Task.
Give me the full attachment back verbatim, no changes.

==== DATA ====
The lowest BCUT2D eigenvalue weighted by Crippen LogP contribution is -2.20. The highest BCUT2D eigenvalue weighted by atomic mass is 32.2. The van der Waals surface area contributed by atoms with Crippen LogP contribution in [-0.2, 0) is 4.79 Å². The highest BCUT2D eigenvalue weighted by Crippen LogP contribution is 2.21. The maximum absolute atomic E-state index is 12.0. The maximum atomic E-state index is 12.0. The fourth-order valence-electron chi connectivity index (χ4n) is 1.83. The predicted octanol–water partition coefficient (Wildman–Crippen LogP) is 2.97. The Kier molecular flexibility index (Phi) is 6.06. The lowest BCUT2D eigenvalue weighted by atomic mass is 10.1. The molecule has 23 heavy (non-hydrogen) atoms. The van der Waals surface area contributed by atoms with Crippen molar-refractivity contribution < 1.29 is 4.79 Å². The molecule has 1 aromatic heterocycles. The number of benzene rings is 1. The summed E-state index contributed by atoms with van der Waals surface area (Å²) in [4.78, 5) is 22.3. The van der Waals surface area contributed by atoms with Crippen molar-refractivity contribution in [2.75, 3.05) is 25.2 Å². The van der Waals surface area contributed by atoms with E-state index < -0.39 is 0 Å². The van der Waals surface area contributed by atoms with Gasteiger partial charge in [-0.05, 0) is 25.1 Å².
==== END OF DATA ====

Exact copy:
The lowest BCUT2D eigenvalue weighted by Crippen LogP contribution is -2.20. The highest BCUT2D eigenvalue weighted by atomic mass is 32.2. The van der Waals surface area contributed by atoms with Crippen LogP contribution in [-0.2, 0) is 4.79 Å². The highest BCUT2D eigenvalue weighted by Crippen LogP contribution is 2.21. The maximum absolute atomic E-state index is 12.0. The maximum atomic E-state index is 12.0. The fourth-order valence-electron chi connectivity index (χ4n) is 1.83. The predicted octanol–water partition coefficient (Wildman–Crippen LogP) is 2.97. The Kier molecular flexibility index (Phi) is 6.06. The lowest BCUT2D eigenvalue weighted by atomic mass is 10.1. The molecule has 23 heavy (non-hydrogen) atoms. The van der Waals surface area contributed by atoms with Crippen molar-refractivity contribution < 1.29 is 4.79 Å². The molecule has 1 aromatic heterocycles. The number of benzene rings is 1. The summed E-state index contributed by atoms with van der Waals surface area (Å²) in [4.78, 5) is 22.3. The van der Waals surface area contributed by atoms with Crippen molar-refractivity contribution in [2.75, 3.05) is 25.2 Å². The van der Waals surface area contributed by atoms with E-state index < -0.39 is 0 Å². The van der Waals surface area contributed by atoms with Gasteiger partial charge in [-0.05, 0) is 25.1 Å².